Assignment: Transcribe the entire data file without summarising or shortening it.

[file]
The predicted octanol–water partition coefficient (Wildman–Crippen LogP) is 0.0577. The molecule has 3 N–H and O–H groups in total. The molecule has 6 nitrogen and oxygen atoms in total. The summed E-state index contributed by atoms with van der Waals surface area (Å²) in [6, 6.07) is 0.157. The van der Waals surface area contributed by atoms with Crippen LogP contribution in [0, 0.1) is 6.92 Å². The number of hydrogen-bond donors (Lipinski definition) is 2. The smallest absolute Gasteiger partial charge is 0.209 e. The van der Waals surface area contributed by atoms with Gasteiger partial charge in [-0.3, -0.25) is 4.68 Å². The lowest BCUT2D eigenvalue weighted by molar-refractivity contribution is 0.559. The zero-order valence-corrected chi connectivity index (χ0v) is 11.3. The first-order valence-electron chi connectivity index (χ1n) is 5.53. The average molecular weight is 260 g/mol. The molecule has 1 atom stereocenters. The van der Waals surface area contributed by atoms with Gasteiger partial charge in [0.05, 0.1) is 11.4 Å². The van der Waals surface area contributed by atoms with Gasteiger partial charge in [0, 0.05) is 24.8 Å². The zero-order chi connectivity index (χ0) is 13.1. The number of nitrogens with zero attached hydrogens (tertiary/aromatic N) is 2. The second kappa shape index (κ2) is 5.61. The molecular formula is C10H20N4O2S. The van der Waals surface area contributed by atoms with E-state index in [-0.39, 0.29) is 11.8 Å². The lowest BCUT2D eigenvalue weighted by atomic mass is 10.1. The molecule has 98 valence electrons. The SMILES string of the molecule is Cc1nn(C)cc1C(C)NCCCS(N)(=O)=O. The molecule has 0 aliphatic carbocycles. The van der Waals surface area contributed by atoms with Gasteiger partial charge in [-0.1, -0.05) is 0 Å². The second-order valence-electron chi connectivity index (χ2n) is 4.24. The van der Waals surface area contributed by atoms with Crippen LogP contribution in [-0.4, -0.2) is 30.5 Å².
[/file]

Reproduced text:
The predicted octanol–water partition coefficient (Wildman–Crippen LogP) is 0.0577. The molecule has 3 N–H and O–H groups in total. The molecule has 6 nitrogen and oxygen atoms in total. The summed E-state index contributed by atoms with van der Waals surface area (Å²) in [6, 6.07) is 0.157. The van der Waals surface area contributed by atoms with Crippen LogP contribution in [0, 0.1) is 6.92 Å². The number of hydrogen-bond donors (Lipinski definition) is 2. The smallest absolute Gasteiger partial charge is 0.209 e. The van der Waals surface area contributed by atoms with Gasteiger partial charge in [-0.3, -0.25) is 4.68 Å². The lowest BCUT2D eigenvalue weighted by molar-refractivity contribution is 0.559. The zero-order valence-corrected chi connectivity index (χ0v) is 11.3. The first-order valence-electron chi connectivity index (χ1n) is 5.53. The average molecular weight is 260 g/mol. The molecule has 1 atom stereocenters. The van der Waals surface area contributed by atoms with Gasteiger partial charge in [0.05, 0.1) is 11.4 Å². The van der Waals surface area contributed by atoms with Gasteiger partial charge in [0, 0.05) is 24.8 Å². The zero-order chi connectivity index (χ0) is 13.1. The number of nitrogens with zero attached hydrogens (tertiary/aromatic N) is 2. The second kappa shape index (κ2) is 5.61. The molecular formula is C10H20N4O2S. The van der Waals surface area contributed by atoms with E-state index in [-0.39, 0.29) is 11.8 Å². The lowest BCUT2D eigenvalue weighted by atomic mass is 10.1. The molecule has 98 valence electrons. The SMILES string of the molecule is Cc1nn(C)cc1C(C)NCCCS(N)(=O)=O. The molecule has 0 aliphatic carbocycles. The van der Waals surface area contributed by atoms with Gasteiger partial charge in [-0.1, -0.05) is 0 Å². The second-order valence-electron chi connectivity index (χ2n) is 4.24. The van der Waals surface area contributed by atoms with Crippen LogP contribution in [-0.4, -0.2) is 30.5 Å².